What a delight it is to explore New York with a friend. What a double delight when the exploring takes place in the morning of a day that features blue sky, puffy clouds and a bit of a breeze.
The area of New York that I explored is called the High Line. It has been created on a formerly derelict span of elevated rail line very near the Hudson River, on the western boundary of our fantastic city. The architects, engineers, and gardeners that have worked on this project should be very, very proud of their achievement. It is new, yet seems to be in harmony with all the neighborhood scenes that one can view from its three/four-story height. One can see the river, and watch boats and ships pass by. One can see and remark upon the various trees, shrubs, wildflowers, not so wild flowers and grasses that have been planted along this walk way.
The walkway itself is done in planks that are reminiscent of seaside boardwalks, and have a north-south orientation that echos the original railway direction.
We have had a very wet June and July in New York, and many of the plants are quite overgrown and blowzy. They are sculptural and crazy, and grab your attention. Little children love to run back and forth along this walkway, and to see their city from very different angles.
There are many buildings along the Hudson Riverside that are dramatic. There are others that show no particular attention from architects, yet are still interesting in the mix.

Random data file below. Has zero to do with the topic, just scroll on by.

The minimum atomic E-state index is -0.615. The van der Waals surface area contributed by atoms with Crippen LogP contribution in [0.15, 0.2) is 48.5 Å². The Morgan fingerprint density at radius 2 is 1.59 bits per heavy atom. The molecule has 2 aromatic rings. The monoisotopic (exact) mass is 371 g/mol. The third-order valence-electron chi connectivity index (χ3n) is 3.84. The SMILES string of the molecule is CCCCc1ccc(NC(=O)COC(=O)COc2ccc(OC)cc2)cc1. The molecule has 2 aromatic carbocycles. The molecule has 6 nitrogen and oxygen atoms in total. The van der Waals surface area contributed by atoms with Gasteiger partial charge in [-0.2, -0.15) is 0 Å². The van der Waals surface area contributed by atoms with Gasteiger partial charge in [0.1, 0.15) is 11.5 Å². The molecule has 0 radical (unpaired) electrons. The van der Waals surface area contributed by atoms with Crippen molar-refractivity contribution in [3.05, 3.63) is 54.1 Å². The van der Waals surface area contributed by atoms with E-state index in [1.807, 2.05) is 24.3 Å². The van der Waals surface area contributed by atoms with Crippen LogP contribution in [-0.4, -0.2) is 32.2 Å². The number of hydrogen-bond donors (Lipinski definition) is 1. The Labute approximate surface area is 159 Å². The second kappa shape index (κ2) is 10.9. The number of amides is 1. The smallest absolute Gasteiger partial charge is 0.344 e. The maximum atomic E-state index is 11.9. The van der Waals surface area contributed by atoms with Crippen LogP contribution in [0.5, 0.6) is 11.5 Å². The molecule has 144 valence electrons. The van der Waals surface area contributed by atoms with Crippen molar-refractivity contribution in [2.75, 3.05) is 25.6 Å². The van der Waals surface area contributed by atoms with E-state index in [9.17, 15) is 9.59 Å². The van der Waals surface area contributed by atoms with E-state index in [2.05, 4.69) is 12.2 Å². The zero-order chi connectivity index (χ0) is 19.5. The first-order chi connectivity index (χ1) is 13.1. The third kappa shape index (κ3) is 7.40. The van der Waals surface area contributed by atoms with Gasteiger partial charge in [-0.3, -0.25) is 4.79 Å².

Along the walk, one comes upon clever benches upon which to sit. These benches also have a design that derives from rails. Some manage to be in shady spots, although most of the walk is in brilliant open air.
The juxtaposition of being above the city, and yet in the city, is fascinating. Scale constantly shifts. Savvy advertisers know where to post a poster or two.
Between the location of the High Line and the Hudson River is another area where many warehouses still function as warehouses, but many now function as either art galleries or very, very expensive housing.
At one point, the original rail line ran straight into a building. (There was an entrance to that building that allowed trains to unload their freight right into the building.) And, in a witty homage to that original notion, the High Line also dives straight through a building, treating it like a covered bridge. This gives a welcome bit of deep shadow, and opportunity to sit with one's laptop, and contemplate distant views of New Jersey across the river.
Back out in the sunshine, the pathway decides to duck under, yes under, a modern hotel that straddles the High Line on what must be very strong pillars.
At this point, the length of this spectacular walk is less than a mile. It will be extended. I so look forward to returning to see this route in late afternoon, early evening, and as the seasons change.
May I extend huge thanks to fabulous Elizabeth , for introducing me to this wonderful addition to our city. Any readers who have not already done so are very much encouraged to visit any of Elizabeth's blogs. Her photos are much, much better than mine.
Sweet dreams to all.